Kleck and Getz's survey and the NCVS differ in important ways that could help explain the discrepancy between them. The NCVS first establishes that someone has been the victim of an attack before asking about self-defense gun use, which weeds out yes answers from people who might, say, wave their gun around during a bar fight and call it self-defense. Kleck and Getz's survey could overestimate self-defense use by including such ambiguous uses. Kleck counters that the NCVS might underestimate self-defense because people who do not trust government surveyors will be afraid to admit that they used their gun. Yet people who participate in the NCVS are told at the start that they are protected under federal law and that their responses will remain anonymous.
A closer look at the who, what, where and why of gun violence also sheds some light on the self-defense claim. Most Americans with concealed carry permits are white men living in rural areas, yet it is young black men in urban areas who disproportionately encounter violence. Violent crimes are also geographically concentrated: Between 1980 and 2008, half of all of Boston's gun violence occurred on only 3 percent of the city's streets and intersections. And in Seattle, over a 14-year-period, every single juvenile crime incident took place on less than 5 percent of street segments. In other words, most people carrying guns have only a small chance of encountering situations in which they could use them for self-defense.
Yet these numbers don't resonate with many gun owners. “Absolutely, owning a firearm makes you safer,” Phillips told me. Watkins opined that “by having a gun, it gives you the opportunity to refuse to be a victim.” (Watkins, who used to be a cop in upstate New York, did later concede that guns are rarely shot in self-defense, even by law enforcement.) In a June 2017 study, researchers surveyed American gun owners about why they owned handguns, reporting that 88 percent bought them for self-defense; many felt they were likely to become targets of violent crime at some point. This belief is so pervasive that companies have even started selling self-defense insurance. At the lecture I attended in Stone Mountain, a representative of Texas Law Shield, a firearms legal defense program, tried to get me to sign up for a service that would provide free legal representation in the event that I ever shot someone to protect myself. “You don't need it till you need it, but when you need it, you daggone sure glad you got it,” he said.
But even as the belief that we are all future crime targets has taken hold, violent crime rates have actually dropped in the U.S. in recent decades. According to the FBI, rates were a whopping 41 percent lower in 2015 than they were in 1996. The NRA attributes this decrease to the acquisition of more guns. But that is misleading. What has increased is the number of people who own multiple guns—the actual number of people and households who own them has substantially dropped.
Recently researchers have tried to assess the value of self-defense gun use by studying “stand your ground” laws, which gained notoriety after teenager Trayvon Martin was killed by George Zimmerman in Florida in 2012. These laws allow people to kill in self-defense when they feel they are in danger. Progun groups argue that they should deter crime because criminals will know that victims have no reason not to fight back. But a January 2017 study reported that when “stand your ground” was passed in Florida, the monthly homicide rate went up by nearly a quarter. And a 2012 study found that states that adopted these laws experienced an abrupt and sustained 8 percent increase in homicides relative to other states. Mark Hoekstra, a co-author of the 2012 paper and an economist at Texas A&M University, put it this way: “We found that making it easier to kill people resulted in more dead people.”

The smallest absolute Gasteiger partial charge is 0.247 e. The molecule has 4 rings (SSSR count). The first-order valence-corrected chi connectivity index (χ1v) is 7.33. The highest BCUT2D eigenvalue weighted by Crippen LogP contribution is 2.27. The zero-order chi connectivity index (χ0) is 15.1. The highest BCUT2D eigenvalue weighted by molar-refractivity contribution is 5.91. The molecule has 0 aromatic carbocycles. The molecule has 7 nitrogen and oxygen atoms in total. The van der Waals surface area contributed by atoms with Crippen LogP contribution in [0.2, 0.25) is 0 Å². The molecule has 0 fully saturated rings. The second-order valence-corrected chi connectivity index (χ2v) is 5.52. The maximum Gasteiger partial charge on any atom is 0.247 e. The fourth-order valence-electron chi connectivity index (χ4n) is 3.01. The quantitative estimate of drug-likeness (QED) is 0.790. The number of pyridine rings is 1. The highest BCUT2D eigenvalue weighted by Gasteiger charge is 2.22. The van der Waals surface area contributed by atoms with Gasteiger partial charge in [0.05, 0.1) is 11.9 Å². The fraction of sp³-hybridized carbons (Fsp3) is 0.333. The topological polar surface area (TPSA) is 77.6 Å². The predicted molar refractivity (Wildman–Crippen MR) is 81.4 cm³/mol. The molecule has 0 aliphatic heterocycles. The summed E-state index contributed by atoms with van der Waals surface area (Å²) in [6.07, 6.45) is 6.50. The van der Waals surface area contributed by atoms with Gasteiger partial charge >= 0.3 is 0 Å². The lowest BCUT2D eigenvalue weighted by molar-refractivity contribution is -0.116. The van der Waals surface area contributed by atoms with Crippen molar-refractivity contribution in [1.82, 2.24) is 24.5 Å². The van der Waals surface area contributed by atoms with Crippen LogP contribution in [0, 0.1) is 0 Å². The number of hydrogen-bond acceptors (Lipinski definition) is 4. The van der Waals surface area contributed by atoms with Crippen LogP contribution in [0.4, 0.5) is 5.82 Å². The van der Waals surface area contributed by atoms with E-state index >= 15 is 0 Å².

But some argue that even an unused gun can thwart crime. The logic here is that in areas with high rates of concealed carrying, criminals don't want to victimize people who might have guns, so they don't commit violent crimes. The most famous study, published in 1997 by John R. Lott, Jr., then a research fellow at the University of Chicago, and David B. Mustard, an economist now at the University of Georgia, looked at county crime rates in several states that had passed laws making it easy to get gun permits at various times prior to 1992. They compared such rates to crime levels in places that did not have easy access to guns during that period. Their hypothesis: when areas make it easier for people to get permits, more people will get guns and start carrying—and then violence will drop. Lott and Mustard developed a model, based on this comparison, that indicated that when it was easier to get permits, assaults fell by 5 percent, rapes by 7 percent and murders by 7.65 percent. Lott went on to publish a book in 1998 called More Guns, Less Crime, which tracked concealed carry laws and crime in more than 3,000 counties and reported similar findings.